Many of you have probably decided to take the next step toward better health by removing your mercury fillings. But have you considered what material will replace your old amalgam? This choice is incredibly important. If you do not use the most biocompatible material available, you may compromise your wellbeing and take a step backwards in your health, rather than forward.

Don’t undermine your healthy choice to remove your mercury-amalgam fillings by restoring them with harmful materials!

Patients today have several choices when it comes to selecting dental restoration materials: porcelain, composite resin, all-metal, and porcelain-fused-to-metal.

Porcelain is The Best Choice

I believe that the ideal replacement for a mercury-amalgam filling -- and the best choice for most new fillings -- is an all-porcelain inlay or onlay. Porcelain is a ceramic that most closely resembles natural tooth enamel in terms of appearance and functionality, and it is the most biocompatible restoration material available on the market today. (“Biocompatible” means that it is as neutral as possible when placed in your mouth, and it is most agreeable with the rest of your body.)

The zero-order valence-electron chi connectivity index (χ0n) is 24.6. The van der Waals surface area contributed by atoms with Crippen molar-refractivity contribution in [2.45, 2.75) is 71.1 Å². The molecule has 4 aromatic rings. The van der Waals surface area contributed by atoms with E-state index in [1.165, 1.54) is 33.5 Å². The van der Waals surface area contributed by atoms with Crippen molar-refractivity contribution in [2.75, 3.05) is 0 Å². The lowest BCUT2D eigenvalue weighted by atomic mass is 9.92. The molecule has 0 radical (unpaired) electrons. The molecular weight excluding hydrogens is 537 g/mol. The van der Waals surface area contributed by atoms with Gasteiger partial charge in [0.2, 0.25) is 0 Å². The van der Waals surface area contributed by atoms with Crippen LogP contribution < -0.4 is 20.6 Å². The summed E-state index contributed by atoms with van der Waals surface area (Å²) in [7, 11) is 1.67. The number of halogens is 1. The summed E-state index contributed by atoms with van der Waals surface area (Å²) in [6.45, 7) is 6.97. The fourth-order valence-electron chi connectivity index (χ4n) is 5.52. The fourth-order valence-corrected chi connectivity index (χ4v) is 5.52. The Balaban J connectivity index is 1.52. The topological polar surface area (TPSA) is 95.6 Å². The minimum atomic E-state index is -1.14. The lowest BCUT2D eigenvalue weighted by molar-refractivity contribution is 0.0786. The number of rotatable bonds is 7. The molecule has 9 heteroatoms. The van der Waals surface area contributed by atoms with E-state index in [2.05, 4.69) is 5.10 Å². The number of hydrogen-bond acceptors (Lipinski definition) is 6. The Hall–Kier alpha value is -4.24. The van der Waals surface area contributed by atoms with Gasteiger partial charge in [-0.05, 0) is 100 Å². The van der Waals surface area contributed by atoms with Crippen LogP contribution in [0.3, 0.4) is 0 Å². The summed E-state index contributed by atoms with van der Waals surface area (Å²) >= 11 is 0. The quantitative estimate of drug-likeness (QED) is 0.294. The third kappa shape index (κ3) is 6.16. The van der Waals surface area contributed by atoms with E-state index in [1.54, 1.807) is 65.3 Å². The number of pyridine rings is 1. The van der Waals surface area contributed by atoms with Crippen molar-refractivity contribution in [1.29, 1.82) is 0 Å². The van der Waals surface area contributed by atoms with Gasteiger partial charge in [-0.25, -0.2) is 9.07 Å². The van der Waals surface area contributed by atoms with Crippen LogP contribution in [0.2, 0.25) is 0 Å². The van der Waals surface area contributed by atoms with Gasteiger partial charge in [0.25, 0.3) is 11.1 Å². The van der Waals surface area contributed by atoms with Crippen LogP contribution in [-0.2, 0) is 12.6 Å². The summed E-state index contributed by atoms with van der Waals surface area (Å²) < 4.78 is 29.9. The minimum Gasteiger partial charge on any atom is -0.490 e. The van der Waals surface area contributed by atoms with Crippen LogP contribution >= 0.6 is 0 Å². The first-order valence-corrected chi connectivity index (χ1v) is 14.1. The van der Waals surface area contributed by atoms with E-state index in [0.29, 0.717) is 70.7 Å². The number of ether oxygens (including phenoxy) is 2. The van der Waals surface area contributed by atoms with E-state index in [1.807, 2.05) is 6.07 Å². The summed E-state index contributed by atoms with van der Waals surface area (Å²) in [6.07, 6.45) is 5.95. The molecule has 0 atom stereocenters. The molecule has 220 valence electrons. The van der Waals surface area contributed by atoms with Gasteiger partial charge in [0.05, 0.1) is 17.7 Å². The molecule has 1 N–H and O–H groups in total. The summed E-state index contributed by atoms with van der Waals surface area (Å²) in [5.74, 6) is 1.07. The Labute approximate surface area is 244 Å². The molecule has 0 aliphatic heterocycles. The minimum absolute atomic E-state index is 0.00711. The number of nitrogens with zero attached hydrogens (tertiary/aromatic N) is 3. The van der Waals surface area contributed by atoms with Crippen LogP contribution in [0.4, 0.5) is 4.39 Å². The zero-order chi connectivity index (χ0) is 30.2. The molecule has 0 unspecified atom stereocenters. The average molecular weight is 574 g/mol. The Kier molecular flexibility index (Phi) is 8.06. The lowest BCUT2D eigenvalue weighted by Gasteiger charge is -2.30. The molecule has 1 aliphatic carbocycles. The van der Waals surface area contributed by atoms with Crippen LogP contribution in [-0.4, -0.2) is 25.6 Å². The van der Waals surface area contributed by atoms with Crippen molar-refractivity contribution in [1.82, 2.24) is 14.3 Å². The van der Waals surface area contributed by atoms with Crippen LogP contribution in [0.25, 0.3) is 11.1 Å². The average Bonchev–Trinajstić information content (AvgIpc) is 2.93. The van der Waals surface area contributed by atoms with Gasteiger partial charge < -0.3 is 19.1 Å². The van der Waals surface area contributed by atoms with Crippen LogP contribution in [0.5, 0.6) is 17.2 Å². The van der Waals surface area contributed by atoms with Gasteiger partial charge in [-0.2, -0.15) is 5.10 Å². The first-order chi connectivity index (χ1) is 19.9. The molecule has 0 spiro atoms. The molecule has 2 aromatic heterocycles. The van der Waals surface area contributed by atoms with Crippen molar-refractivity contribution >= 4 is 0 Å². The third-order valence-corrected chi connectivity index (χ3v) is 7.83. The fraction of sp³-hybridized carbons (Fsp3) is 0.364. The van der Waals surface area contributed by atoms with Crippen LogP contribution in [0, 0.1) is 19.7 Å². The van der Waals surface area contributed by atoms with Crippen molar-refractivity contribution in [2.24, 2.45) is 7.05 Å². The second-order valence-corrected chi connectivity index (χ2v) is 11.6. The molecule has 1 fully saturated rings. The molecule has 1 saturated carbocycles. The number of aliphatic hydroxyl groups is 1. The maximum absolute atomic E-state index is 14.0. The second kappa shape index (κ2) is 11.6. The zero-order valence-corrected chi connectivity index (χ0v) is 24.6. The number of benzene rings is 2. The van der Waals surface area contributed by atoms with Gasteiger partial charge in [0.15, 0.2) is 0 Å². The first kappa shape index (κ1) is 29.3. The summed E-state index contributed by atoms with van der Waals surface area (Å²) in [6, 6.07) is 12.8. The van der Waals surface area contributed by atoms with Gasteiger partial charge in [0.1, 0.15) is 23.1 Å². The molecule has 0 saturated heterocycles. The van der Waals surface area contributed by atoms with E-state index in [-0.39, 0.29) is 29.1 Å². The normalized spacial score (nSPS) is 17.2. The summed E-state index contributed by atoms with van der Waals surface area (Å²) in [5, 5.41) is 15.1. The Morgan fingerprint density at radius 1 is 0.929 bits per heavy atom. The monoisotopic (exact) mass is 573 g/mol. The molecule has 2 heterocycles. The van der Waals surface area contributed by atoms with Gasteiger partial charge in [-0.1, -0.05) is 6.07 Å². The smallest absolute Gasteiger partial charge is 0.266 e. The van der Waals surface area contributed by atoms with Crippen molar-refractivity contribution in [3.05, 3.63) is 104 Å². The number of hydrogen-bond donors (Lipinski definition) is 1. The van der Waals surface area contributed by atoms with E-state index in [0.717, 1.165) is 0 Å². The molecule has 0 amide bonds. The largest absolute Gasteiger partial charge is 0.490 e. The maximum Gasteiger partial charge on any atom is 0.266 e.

Porcelain is the best choice, even if biocompatibility tests conclude that you would be okay with other materials like gold, platinum, or composite resins (made of an acrylic plastic). Why? Because porcelain is chemically inert and does not contain any ionized metal or plastic.

Composites are Weak and Contain Plastic